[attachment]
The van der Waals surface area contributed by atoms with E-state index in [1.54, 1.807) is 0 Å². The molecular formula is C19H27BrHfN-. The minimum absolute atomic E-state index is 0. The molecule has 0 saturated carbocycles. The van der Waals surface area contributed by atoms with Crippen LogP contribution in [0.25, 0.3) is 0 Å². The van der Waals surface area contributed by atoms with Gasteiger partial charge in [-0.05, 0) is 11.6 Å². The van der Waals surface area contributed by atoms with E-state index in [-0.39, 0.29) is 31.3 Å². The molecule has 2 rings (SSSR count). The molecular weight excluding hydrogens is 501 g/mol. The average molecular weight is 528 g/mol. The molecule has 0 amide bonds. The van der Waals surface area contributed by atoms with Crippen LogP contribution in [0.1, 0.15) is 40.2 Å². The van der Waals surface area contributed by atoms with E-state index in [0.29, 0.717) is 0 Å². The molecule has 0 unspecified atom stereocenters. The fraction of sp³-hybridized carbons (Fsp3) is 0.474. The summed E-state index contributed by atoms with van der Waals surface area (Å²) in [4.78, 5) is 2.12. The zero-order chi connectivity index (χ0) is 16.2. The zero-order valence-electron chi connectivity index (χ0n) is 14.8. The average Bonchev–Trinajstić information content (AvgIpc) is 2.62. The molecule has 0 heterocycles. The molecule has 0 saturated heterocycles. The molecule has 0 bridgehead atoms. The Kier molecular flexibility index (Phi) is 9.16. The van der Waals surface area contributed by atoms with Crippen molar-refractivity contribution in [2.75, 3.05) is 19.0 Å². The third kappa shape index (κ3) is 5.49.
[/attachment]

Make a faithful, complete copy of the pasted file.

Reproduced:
The van der Waals surface area contributed by atoms with E-state index in [1.54, 1.807) is 0 Å². The molecular formula is C19H27BrHfN-. The minimum absolute atomic E-state index is 0. The molecule has 0 saturated carbocycles. The van der Waals surface area contributed by atoms with Crippen LogP contribution in [0.25, 0.3) is 0 Å². The van der Waals surface area contributed by atoms with Gasteiger partial charge in [-0.05, 0) is 11.6 Å². The van der Waals surface area contributed by atoms with E-state index in [-0.39, 0.29) is 31.3 Å². The molecule has 2 rings (SSSR count). The molecular weight excluding hydrogens is 501 g/mol. The average molecular weight is 528 g/mol. The molecule has 0 amide bonds. The van der Waals surface area contributed by atoms with Crippen LogP contribution in [0.1, 0.15) is 40.2 Å². The van der Waals surface area contributed by atoms with E-state index in [0.29, 0.717) is 0 Å². The molecule has 0 unspecified atom stereocenters. The fraction of sp³-hybridized carbons (Fsp3) is 0.474. The summed E-state index contributed by atoms with van der Waals surface area (Å²) in [4.78, 5) is 2.12. The zero-order chi connectivity index (χ0) is 16.2. The zero-order valence-electron chi connectivity index (χ0n) is 14.8. The average Bonchev–Trinajstić information content (AvgIpc) is 2.62. The molecule has 0 heterocycles. The molecule has 0 saturated heterocycles. The molecule has 0 bridgehead atoms. The Kier molecular flexibility index (Phi) is 9.16. The van der Waals surface area contributed by atoms with Crippen molar-refractivity contribution in [2.75, 3.05) is 19.0 Å². The third kappa shape index (κ3) is 5.49.